The young Iranian-born media scholar, Negar Mottahedeh, stands in front of her power point slides. Showing patience and grace, she attempts to convey the political role she had adopted during the 2009 Iranian uprising. She tells the audience that social media was how she chose to tumble into the vortex of rebellion during the Green Revolution. Armed with her computer screen as both a window to see into Iranian street demonstrations and as a tool to communicate and advocate for freedom, she says that she had no doubt that this was the moment to act as a human rights activist in support of her country’s freedom fighters.
Professor Mottahedeh and I are presenting our experiences with social media at Visible Evidence 18, meeting at NYU in August 2011. At this annual international conference of documentary film, scholars explore and debate this most exciting and malleable of media forms.
Drawn in by organizers Professor Patty Zimmermann from Ithaca College, and Sam Gregory, Program Director at WITNESS, academic participants fill our screening room. They look eager to learn more about and engage us around the situational ethics of human rights media, now rooting deeply in the participatory spaces of the internet. This is a subject that both panel organizers have been teaching and writing about for several years, while crafting a dynamic and changing set of working ethical principles.
I sense that Professor Mottahedeh is not ready yet to distance herself as scholars must, from the mounting dilemmas she’d discovered when social media meets street-level interventions and state repression and violence. She is neither speaking as a technological enthusiast nor a moralistic doomsayer, but as someone who has been profoundly changed by this experience, and is still trying to understand its implications for her own actions in the future.
While users of Facebook and Twitter signal and corral momentous change across the globe, Professor Mottahedeh tells us that she wants to identify and think about the less beneficial, if not inadvertently harmful, effects that she had been unable to mitigate while wielding and weaving a social media web of support from her home far away in the US.
There were times, she says, when the information that people were posting in real time, was no longer accurate given their intermittent internet access.
“Post a message on Monday telling people to stay away from the American Embassy because it’s closed, and later if or when the information changes, and people see the message too late, it could become very dangerous,” she says.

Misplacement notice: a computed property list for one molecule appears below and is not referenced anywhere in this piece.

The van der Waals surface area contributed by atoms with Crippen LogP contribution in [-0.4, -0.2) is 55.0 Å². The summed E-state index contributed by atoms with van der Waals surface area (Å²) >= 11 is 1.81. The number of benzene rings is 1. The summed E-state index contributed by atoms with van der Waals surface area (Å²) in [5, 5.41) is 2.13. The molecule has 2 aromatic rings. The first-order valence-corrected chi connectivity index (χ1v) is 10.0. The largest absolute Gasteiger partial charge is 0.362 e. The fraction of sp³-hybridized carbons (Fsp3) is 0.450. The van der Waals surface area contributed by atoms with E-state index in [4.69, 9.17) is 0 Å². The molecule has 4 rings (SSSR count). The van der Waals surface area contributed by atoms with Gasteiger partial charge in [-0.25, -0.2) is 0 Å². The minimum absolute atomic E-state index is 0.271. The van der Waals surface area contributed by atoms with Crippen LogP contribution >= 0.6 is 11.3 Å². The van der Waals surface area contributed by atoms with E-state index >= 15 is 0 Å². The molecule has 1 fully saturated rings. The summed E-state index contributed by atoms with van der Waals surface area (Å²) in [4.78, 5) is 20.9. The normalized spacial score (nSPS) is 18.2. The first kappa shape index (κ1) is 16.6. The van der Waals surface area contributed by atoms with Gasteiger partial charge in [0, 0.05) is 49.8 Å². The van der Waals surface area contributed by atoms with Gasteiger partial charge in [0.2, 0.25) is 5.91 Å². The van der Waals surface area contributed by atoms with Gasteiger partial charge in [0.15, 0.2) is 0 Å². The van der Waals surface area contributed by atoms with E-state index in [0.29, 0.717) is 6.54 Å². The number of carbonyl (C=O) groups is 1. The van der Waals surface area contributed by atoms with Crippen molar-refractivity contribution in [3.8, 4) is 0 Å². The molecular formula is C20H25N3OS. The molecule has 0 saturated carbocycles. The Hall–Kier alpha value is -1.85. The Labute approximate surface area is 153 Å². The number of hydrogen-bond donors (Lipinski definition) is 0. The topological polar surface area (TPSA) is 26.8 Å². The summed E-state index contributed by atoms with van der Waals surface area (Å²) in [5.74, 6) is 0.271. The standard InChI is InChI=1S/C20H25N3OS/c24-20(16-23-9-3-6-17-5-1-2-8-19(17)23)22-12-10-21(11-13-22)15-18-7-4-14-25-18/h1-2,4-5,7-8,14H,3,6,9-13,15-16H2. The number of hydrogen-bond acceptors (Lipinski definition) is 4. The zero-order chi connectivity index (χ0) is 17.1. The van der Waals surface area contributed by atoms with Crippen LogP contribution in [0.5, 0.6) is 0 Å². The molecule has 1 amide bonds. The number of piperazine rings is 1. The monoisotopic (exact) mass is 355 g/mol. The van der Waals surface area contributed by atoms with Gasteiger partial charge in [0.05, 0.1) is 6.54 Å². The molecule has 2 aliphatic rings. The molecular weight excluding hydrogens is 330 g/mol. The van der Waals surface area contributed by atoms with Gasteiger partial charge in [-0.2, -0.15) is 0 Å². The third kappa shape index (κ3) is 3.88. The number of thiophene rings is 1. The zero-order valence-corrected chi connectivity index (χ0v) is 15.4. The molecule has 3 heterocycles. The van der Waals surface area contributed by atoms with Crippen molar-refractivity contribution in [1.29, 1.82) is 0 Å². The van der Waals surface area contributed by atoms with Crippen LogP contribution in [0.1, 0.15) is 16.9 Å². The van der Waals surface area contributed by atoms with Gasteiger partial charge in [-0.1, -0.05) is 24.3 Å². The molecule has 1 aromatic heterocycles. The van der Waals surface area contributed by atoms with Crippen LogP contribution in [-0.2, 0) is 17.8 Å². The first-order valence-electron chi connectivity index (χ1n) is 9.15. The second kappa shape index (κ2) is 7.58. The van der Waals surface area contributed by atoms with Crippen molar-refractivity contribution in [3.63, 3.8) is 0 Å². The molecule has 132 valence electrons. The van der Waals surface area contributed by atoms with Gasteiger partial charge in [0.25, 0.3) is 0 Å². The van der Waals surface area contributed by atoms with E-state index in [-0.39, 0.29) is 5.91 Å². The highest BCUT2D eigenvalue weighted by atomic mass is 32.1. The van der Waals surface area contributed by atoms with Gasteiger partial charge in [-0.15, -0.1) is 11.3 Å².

Pointing out the positive outpourings of user-generated media surrounding the Green Revolution, she also questions her own actions as a media advocate and citizen participant from a distance, and in this new social media space.
The video artifacts and power point slides she uses are telling one positive and hopeful story, but behind the illustrations I see her deep and mixed feelings of bewilderment, hope and judgment about this experience. She is still living with the obligation that members of the Iranian diaspora had taken on to harness these powerful new communication tools and improvise help for people dangerously vulnerable in the streets and in their family homes.
I’m able to pick up fragments of the professor’s thinking, and I’m certain they will cohere, over time, into a powerful and organized narrative. At this moment though, we’re witnessing the raw power of entering and inhabiting a land of ‘not-knowing,’ when it comes to understanding these tools.
There is great wisdom to illuminate as long as we can stay open to the ethical issues being recast for the digital age.
When it’s my turn to present our story about the making of Lunch Love Community, I explain how I try to act as an intentional context provider with the help of media tools. By acknowledging and working around the unresolved ethical dilemmas, I notice that technology is exercising a less mysterious control over my choices.
This process that we blend into our documentary practice, includes civic engagement activities built into a new form of distribution online. The more I work with the tools of public engagement as a producer and director, the more I am divided around these issues: losing myself in the community I’m creating the film with, and retaining the individual autonomy intentionally detached from them in order to see and shape the story more clearly.
This conflict comes from a deep desire to join and take part in the collective community – be a member, a collaborator. However it is absolutely in my bones to create distance, and be an observer of the story being developed. To approach the truth, the work must spring from another dialogue — one that is individual to me as the creator, and internally generated.
From a Creator’s Perspective: Identifying My Ethical Issues
I point to some questions, recognizing that they’ve long haunted filmmakers and artists venturing out to work the untidy fields of public discourse. With social media tools, they loom larger, burn brighter and complicate simple resolutions. I live with these issues every day I pick up a camera or work in the editing room.
1. As we make films that connect with expanding stakeholder groups, what are my obligations to them and the community? To negotiating conflict that may arise? Or are we unwittingly echoing their agendas and claims? Or the outcome desires of the funders? Neutrality is not always an option – loyalties shift over time.
2. What and where are the limits to the filmmaker’s freedom to express a truth she sees? Especially without a large media organization behind you supporting your work? Another angle on this would be how does the filmmaker negotiate autonomy within the community frame?